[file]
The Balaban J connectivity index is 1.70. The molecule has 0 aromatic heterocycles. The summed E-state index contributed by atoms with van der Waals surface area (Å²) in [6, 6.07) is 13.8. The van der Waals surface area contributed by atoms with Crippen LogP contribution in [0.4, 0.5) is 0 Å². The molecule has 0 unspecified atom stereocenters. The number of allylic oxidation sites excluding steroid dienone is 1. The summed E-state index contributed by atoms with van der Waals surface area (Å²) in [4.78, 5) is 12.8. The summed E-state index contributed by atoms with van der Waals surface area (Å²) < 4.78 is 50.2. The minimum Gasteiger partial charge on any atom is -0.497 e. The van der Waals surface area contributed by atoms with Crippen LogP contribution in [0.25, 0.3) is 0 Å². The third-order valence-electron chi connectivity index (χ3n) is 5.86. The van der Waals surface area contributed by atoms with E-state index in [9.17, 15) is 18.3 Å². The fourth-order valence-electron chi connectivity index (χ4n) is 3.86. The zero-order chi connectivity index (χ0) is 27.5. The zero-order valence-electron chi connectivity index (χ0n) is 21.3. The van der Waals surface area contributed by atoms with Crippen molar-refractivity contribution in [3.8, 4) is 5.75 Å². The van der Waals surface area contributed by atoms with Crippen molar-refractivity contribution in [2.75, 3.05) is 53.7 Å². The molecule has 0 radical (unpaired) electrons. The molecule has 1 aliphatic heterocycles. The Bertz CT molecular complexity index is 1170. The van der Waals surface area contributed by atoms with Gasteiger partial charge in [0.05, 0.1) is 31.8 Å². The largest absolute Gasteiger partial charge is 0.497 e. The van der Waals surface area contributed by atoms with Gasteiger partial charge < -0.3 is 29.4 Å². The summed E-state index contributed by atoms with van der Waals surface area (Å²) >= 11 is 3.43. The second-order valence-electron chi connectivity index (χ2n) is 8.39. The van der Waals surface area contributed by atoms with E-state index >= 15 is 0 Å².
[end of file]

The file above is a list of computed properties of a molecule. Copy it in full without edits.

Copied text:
The Balaban J connectivity index is 1.70. The molecule has 0 aromatic heterocycles. The summed E-state index contributed by atoms with van der Waals surface area (Å²) in [6, 6.07) is 13.8. The van der Waals surface area contributed by atoms with Crippen LogP contribution in [0.4, 0.5) is 0 Å². The molecule has 0 unspecified atom stereocenters. The number of allylic oxidation sites excluding steroid dienone is 1. The summed E-state index contributed by atoms with van der Waals surface area (Å²) in [4.78, 5) is 12.8. The summed E-state index contributed by atoms with van der Waals surface area (Å²) < 4.78 is 50.2. The minimum Gasteiger partial charge on any atom is -0.497 e. The van der Waals surface area contributed by atoms with Crippen LogP contribution in [0.25, 0.3) is 0 Å². The third-order valence-electron chi connectivity index (χ3n) is 5.86. The van der Waals surface area contributed by atoms with E-state index in [9.17, 15) is 18.3 Å². The fourth-order valence-electron chi connectivity index (χ4n) is 3.86. The zero-order chi connectivity index (χ0) is 27.5. The zero-order valence-electron chi connectivity index (χ0n) is 21.3. The van der Waals surface area contributed by atoms with Crippen molar-refractivity contribution in [3.8, 4) is 5.75 Å². The van der Waals surface area contributed by atoms with Crippen molar-refractivity contribution in [2.75, 3.05) is 53.7 Å². The molecule has 0 radical (unpaired) electrons. The molecule has 1 aliphatic heterocycles. The Bertz CT molecular complexity index is 1170. The van der Waals surface area contributed by atoms with Gasteiger partial charge in [0.05, 0.1) is 31.8 Å². The largest absolute Gasteiger partial charge is 0.497 e. The van der Waals surface area contributed by atoms with Gasteiger partial charge < -0.3 is 29.4 Å². The summed E-state index contributed by atoms with van der Waals surface area (Å²) >= 11 is 3.43. The second-order valence-electron chi connectivity index (χ2n) is 8.39. The van der Waals surface area contributed by atoms with E-state index >= 15 is 0 Å².